Four Lessons From Blizzard's Real ID Snafu

By  |  Friday, July 9, 2010 at 6:54 pm

Blizzard became the target of its own flame war after deeming that its forums would soon require the use of real life names. The Battle.net community backlash forced Blizzard to backpedal, removing the Real ID requirement in forums for World of Warcraft and Starcraft II. However, Blizzard head Mike Morhaime’s language (“we’ve decided at this time”) leaves the idea on the table. Here are some things Blizzard should keep in mind if it wants to try Real ID in its forums ever again:

Anonymous doesn’t always mean “troll”

Maybe Blizzard didn’t consider the legitimate reasons a person might choose to remain anonymous: Teachers may want to escape from their students during leisure time, government officials might not want to be stigmatized as avid World of Warcraft players and some people just aren’t comfortable being identified online. I likened Blizzard’s Real ID push to Facebook because both services have a desire for their users to embrace a single identity, whether it’s online or in real life. But right now, that’s not the way things are.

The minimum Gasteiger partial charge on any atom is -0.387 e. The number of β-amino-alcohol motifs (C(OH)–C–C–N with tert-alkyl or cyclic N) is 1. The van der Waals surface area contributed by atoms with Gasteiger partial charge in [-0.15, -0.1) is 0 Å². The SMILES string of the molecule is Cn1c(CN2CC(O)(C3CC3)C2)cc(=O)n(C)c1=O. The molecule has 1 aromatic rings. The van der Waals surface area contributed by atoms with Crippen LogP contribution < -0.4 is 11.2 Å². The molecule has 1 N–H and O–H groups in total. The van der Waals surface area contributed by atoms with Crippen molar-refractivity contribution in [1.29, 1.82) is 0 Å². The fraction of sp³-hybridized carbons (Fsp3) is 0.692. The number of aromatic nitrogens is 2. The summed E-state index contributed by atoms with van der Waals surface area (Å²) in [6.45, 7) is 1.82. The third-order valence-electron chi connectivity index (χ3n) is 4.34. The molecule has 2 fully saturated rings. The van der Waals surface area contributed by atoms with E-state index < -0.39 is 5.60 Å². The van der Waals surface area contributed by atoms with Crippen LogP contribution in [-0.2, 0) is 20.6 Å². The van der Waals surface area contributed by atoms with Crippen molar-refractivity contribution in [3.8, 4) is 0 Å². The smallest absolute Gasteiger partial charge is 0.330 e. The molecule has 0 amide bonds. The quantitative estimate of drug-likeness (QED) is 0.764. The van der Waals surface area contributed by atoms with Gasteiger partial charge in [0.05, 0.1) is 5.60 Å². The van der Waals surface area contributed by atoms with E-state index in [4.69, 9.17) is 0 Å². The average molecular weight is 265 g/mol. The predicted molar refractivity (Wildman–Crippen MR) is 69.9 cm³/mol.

The forums are important, warts and all

In announcing the Battle.net forums’ switch to Real ID, Blizzard’s attitude seemed to be “don’t use it if you don’t like it.” The problem is that Battle.net forums serve as a kind of instant customer service, where people can reach out to the community and to Blizzard itself.  Changing the conditions on which that service is offered made people feel cheated. Which brings me to the next point:

Incentive works better than force

If Blizzard wants to shift people towards Real ID, it should take a page from Amazon, whose “Real Name Attribution” system for user reviews is not mandatory, but allows writers to collect badges for their work. Wouldn’t a reward system like that translate nicely to game built entirely on collecting loot?

Don’t test an angry mob

To prove a point, Blizzard forum moderator Bashiok revealed himself to be Micah Whipple, and outraged gamers immediately got to digging up as much embarrassing or otherwise personal information on him that they could. Whether the information is accurate or not is beside the point; this incident showed an ugly side to the Battle.net community that Blizzard was wise to pacify.

 
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13 Comments For This Post

  1. Sean Says: